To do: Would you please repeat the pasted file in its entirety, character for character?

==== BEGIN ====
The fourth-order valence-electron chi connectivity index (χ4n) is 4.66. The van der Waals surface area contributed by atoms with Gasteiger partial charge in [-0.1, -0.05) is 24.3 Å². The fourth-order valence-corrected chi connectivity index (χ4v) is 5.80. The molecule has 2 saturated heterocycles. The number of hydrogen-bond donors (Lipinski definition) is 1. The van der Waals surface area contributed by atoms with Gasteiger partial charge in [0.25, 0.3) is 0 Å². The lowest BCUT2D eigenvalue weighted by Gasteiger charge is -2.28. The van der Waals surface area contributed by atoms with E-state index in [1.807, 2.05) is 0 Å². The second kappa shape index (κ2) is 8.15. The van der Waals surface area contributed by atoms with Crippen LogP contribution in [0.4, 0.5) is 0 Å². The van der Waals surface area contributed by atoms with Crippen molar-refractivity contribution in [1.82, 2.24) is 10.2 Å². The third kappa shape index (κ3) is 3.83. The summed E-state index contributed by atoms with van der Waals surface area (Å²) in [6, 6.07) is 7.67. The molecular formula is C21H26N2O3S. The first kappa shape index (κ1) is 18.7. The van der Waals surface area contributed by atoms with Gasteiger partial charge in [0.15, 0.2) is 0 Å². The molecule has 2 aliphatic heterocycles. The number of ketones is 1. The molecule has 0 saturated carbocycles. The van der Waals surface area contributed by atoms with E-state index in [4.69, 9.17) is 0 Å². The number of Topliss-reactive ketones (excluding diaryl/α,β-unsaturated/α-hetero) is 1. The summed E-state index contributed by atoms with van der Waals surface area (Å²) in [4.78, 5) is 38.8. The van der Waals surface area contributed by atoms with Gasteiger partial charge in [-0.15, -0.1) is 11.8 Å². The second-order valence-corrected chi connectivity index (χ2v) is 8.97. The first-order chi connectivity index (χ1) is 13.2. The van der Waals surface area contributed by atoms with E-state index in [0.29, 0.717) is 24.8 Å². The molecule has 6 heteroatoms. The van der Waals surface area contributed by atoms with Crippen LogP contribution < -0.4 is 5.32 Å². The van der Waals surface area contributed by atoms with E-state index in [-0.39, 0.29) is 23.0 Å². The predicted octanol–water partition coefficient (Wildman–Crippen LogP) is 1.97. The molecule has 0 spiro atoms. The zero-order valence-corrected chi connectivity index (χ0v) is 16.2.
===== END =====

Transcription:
The fourth-order valence-electron chi connectivity index (χ4n) is 4.66. The van der Waals surface area contributed by atoms with Gasteiger partial charge in [-0.1, -0.05) is 24.3 Å². The fourth-order valence-corrected chi connectivity index (χ4v) is 5.80. The molecule has 2 saturated heterocycles. The number of hydrogen-bond donors (Lipinski definition) is 1. The van der Waals surface area contributed by atoms with Gasteiger partial charge in [0.25, 0.3) is 0 Å². The lowest BCUT2D eigenvalue weighted by Gasteiger charge is -2.28. The van der Waals surface area contributed by atoms with E-state index in [1.807, 2.05) is 0 Å². The second kappa shape index (κ2) is 8.15. The van der Waals surface area contributed by atoms with Crippen LogP contribution in [0.4, 0.5) is 0 Å². The van der Waals surface area contributed by atoms with Crippen molar-refractivity contribution in [1.82, 2.24) is 10.2 Å². The third kappa shape index (κ3) is 3.83. The summed E-state index contributed by atoms with van der Waals surface area (Å²) in [6, 6.07) is 7.67. The molecular formula is C21H26N2O3S. The first kappa shape index (κ1) is 18.7. The van der Waals surface area contributed by atoms with Gasteiger partial charge in [0.15, 0.2) is 0 Å². The molecule has 2 aliphatic heterocycles. The number of ketones is 1. The molecule has 0 saturated carbocycles. The van der Waals surface area contributed by atoms with E-state index in [4.69, 9.17) is 0 Å². The number of Topliss-reactive ketones (excluding diaryl/α,β-unsaturated/α-hetero) is 1. The summed E-state index contributed by atoms with van der Waals surface area (Å²) in [4.78, 5) is 38.8. The van der Waals surface area contributed by atoms with Gasteiger partial charge in [-0.15, -0.1) is 11.8 Å². The second-order valence-corrected chi connectivity index (χ2v) is 8.97. The first-order chi connectivity index (χ1) is 13.2. The van der Waals surface area contributed by atoms with E-state index in [0.29, 0.717) is 24.8 Å². The molecule has 6 heteroatoms. The van der Waals surface area contributed by atoms with Crippen LogP contribution < -0.4 is 5.32 Å². The van der Waals surface area contributed by atoms with E-state index in [-0.39, 0.29) is 23.0 Å². The predicted octanol–water partition coefficient (Wildman–Crippen LogP) is 1.97. The molecule has 0 spiro atoms. The zero-order valence-corrected chi connectivity index (χ0v) is 16.2.